The long-term implications of a US downgrade

By Felix Salmon
July 28, 2011
The Economic Word, asks a very good question via email, about the implications of the US losing its triple-A rating:

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David Boucher, of The Economic Word, asks a very good question via email, about the implications of the US losing its triple-A rating:

I was wondering if the state-level impact of a debt downgrade would be different, more severe.

From my understanding, Illinois and California have the two lowest ratings of the US states; if the US were to be downgraded and so would a couple of trouble states, would it have an impact on the ability of the Federal Government to lend a hand to those in trouble? And as a result create a Euro-ish type of debt crisis within the US?

There’s certainly a general understanding, in the markets, that California is too big to fail: if push came to shove, the federal government would bail it out rather than let it default. But David raises a good point: is the moral-hazard trade going to get weakened if the US loses its inviolability?

The way that credit ratings work, any municipalities which currently have triple-A ratings would almost certainly lose those ratings were the US sovereign to be downgraded. As far as I know, there’s no precedent for a sub-sovereign entity to have a higher rating than the sovereign, except in extreme cases where the sovereign is actually in default.

That said, I don’t think there’s much of a trickle-down effect. When you get to states like California or Illinois, which have single-A ratings and are therefore many notches below triple-A already, a downgrade of the sovereign does not mean an automatic downgrade of the state. California and Illinois are being rated on their own merits, or lack thereof — they don’t just have a rating x notches below the sovereign.

So if the sovereign downgrade hurts the likes of California and Illinois, it will be where it hurts, in the markets, rather than immediately in their own credit ratings. There’s some number between 0 and 1 which is the probability of the existence of an implicit federal guarantee on each state’s debt. That number will almost certainly fall when the US gets downgraded. And the lower that number, the more expensive it becomes for either state to borrow money.

When the federal government is strong and can step in to save the day with little harm to itself, it’s wont to do so. But the lesson of countries like Ireland is that you have to be very careful whom you bail out, lest you hurt your own creditworthiness. And the message of the US sovereign downgrade is very much that the government can’t just spend as much money as it likes without worrying about the effect on its own creditworthiness. A bailout of California would be extremely expensive, and would also set a very dangerous precedent for other states which might run into trouble.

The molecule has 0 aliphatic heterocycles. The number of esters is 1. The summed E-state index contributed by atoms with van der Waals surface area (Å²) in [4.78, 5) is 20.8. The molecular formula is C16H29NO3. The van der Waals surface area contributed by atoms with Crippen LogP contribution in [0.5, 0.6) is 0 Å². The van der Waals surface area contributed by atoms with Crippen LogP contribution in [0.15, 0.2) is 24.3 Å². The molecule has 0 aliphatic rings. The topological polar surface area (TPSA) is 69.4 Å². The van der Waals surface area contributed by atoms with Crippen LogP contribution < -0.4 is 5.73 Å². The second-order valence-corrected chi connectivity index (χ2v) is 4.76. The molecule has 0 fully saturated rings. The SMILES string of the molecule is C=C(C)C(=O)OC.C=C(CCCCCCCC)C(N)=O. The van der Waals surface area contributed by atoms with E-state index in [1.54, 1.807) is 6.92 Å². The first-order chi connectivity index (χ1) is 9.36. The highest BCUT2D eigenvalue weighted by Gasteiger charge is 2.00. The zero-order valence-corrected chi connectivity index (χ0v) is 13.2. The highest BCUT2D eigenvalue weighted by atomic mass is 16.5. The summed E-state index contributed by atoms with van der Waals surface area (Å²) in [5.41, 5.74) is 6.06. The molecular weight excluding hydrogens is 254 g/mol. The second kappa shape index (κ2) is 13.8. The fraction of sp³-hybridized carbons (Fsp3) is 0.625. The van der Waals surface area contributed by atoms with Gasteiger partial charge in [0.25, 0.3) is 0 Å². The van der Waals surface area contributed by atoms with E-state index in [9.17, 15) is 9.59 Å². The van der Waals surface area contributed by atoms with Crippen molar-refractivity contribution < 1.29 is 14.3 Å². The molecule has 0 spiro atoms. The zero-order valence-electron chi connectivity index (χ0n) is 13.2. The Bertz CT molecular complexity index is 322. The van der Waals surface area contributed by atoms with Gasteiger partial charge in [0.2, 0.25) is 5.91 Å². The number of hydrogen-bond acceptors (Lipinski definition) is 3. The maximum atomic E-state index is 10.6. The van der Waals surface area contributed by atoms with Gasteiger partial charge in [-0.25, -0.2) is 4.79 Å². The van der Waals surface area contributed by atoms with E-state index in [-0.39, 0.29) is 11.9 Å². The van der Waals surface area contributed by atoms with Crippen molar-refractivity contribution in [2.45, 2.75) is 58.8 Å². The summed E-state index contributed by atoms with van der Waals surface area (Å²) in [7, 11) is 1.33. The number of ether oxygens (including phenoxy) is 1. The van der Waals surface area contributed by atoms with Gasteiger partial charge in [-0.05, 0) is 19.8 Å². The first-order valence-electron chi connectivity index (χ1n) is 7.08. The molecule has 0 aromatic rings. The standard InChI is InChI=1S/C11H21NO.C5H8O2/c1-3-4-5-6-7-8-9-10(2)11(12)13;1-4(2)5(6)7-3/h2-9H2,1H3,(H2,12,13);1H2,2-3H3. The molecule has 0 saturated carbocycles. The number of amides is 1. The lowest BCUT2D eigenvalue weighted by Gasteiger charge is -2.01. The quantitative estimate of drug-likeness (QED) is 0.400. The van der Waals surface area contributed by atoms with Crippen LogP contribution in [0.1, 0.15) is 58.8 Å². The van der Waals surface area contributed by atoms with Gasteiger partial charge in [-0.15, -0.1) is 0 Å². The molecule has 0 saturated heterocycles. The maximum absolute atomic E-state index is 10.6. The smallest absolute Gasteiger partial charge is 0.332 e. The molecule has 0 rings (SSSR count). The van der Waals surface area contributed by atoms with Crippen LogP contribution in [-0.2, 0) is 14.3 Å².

The worst effects of a US downgrade, then, might not be felt for years, until the point at which a big state starts running into fiscal difficulties that are so serious that it faces difficulty repaying its bonded debt. At that point, in the olden days, the markets would expect some kind of federal aid; post-downgrade, they might just run chaotically for the exits instead, leaving the state’s citizens holding a bunch of paper worth less than half its face value.

The bottom line is that a US-double-A is a more brittle and fragile place than a US-triple-A: if and when things go wrong, they will go wrong more dramatically and drastically than if the undisputed global hegemon was always understood to have the ability and inclination to smooth things over and sort things out. If bond yields don’t rise much in the wake of a downgrade, don’t for a minute think that means the rating doesn’t matter. It just means that the rating doesn’t matter yet. In extremis, the markets really do care about this kind of thing. And remember too that the first downgrade is always the hardest. Once the ratings agencies have stripped the US of its triple-A rating, they’re going to find it much easier to make subsequent downgrades. There’s a lot of danger associated with a downgrade, even if there doesn’t turn out to be a big and immediate market sell-off.

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